Posts Tagged ‘Fracture’
Tomorrow I am at the 2014 National Osteoporosis Foundation meeting. Actually the name “National Prevent Fractures Organization” would better explain our goals. We don’t care about Osteoporosis as much as we care about Preventing Fractures.
DXA and T-score test results of “osteoporosis” only identify about 15% of the persons who will fracture. How can we identify those persons with “osteopenia” who will fracture? We use FRAX and Vertebral Fracture Assessment (VFA). My Poster # 18 tomorrow and Friday documents how adding VFA to DXA identifies additional persons at high risk for Fractures.
If you want to learn a lot about bone health, there is a book for you: “The Complete Book of Bone Health”.
Diane L Schneider, MD is a former associate professor specializing in bone health and osteoporosis prevention. She is unusual among doctors. She addresses all aspects of bone health in language that regular people can understand.
If you have a Heart Attack or a Stroke (Brain Attack), you don’t say it was an accident. You check out your heart or blood pressure to see what is wrong that can be corrected. In this way, you decrease the risk of another heart attack or stroke.
If you have a Fracture after a fall, don’t say it was an accident. Check out your Bone Health to see what can be improved or corrected. In this way, you won’t have increased Fracture Risk the next time you fall. Anyone can fall, but not everyone fractures. A fall can be an accident, but a fracture is a Bone Attack – a warning to check your bone health.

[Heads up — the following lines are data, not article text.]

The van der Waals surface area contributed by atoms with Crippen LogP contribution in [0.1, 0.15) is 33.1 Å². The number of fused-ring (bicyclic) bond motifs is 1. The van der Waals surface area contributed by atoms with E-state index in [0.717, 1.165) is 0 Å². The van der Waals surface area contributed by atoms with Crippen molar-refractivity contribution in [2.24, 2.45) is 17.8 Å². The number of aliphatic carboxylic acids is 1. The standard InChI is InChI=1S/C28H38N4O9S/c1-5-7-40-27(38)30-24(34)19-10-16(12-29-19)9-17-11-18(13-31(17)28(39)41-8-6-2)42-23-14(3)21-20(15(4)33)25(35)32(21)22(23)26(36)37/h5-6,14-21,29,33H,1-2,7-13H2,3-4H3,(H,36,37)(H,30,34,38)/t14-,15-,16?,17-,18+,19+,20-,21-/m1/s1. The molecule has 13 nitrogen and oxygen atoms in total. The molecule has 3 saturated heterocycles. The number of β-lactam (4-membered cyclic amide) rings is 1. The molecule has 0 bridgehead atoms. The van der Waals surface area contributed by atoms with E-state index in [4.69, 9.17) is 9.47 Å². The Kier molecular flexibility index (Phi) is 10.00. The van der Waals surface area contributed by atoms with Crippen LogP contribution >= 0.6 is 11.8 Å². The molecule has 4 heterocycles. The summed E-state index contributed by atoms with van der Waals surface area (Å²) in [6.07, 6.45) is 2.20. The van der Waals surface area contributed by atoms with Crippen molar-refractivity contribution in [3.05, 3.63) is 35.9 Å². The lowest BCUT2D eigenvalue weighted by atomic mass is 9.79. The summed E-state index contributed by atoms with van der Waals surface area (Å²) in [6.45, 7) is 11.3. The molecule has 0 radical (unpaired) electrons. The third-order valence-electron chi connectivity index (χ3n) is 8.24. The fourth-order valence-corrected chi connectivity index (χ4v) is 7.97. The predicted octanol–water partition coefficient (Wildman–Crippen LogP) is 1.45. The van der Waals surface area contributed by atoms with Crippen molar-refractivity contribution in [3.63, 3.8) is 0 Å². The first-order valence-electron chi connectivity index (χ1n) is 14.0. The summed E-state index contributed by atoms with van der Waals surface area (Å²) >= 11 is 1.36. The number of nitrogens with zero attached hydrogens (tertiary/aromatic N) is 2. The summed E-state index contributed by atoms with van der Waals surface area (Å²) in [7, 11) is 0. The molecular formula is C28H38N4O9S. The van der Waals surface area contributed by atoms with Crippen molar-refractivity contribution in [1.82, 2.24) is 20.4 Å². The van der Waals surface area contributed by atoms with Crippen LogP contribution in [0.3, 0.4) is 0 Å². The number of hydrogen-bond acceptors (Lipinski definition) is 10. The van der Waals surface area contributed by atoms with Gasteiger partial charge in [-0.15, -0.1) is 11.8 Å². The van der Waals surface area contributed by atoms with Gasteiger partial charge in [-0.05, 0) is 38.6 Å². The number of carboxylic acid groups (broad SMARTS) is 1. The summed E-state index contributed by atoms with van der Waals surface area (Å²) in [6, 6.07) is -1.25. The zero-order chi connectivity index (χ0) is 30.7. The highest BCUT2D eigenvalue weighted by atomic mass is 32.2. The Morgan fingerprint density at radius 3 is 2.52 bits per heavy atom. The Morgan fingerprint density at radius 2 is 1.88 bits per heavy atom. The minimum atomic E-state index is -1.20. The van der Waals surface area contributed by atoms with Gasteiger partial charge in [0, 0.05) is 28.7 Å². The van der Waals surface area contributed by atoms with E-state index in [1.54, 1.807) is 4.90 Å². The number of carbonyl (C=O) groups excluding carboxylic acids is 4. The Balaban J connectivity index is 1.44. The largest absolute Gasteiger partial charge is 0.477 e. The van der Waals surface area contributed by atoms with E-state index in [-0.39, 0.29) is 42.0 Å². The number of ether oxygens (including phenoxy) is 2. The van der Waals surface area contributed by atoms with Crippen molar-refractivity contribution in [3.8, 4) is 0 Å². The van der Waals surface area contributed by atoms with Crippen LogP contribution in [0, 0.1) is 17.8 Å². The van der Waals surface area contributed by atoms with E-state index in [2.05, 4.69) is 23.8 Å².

In 7 years, I have never evaluated someone for bone health without finding at least one issue that can be improved. That included myself, when I was honest and actually evaluated my own situation.
Most people know that a diet high in Sodium puts them at increased risk for high blood pressure, heart attack and stroke (brain attack). Very few people realize that a diet high in Sodium puts them at increased risk for Osteoporosis and Fracture (Bone Attack). How can this be?
The exact same molecule controls both Sodium and Calcium in the kidney. This means that you cannot pee out excess Sodium without also peeing out needed Calcium. If you take in more Sodium than the 1500 mg you need daily, you need to take in extra Calcium to make up for the Calcium you pee out along with the extra Sodium. Or you could cut down on Sodium. That is not easy.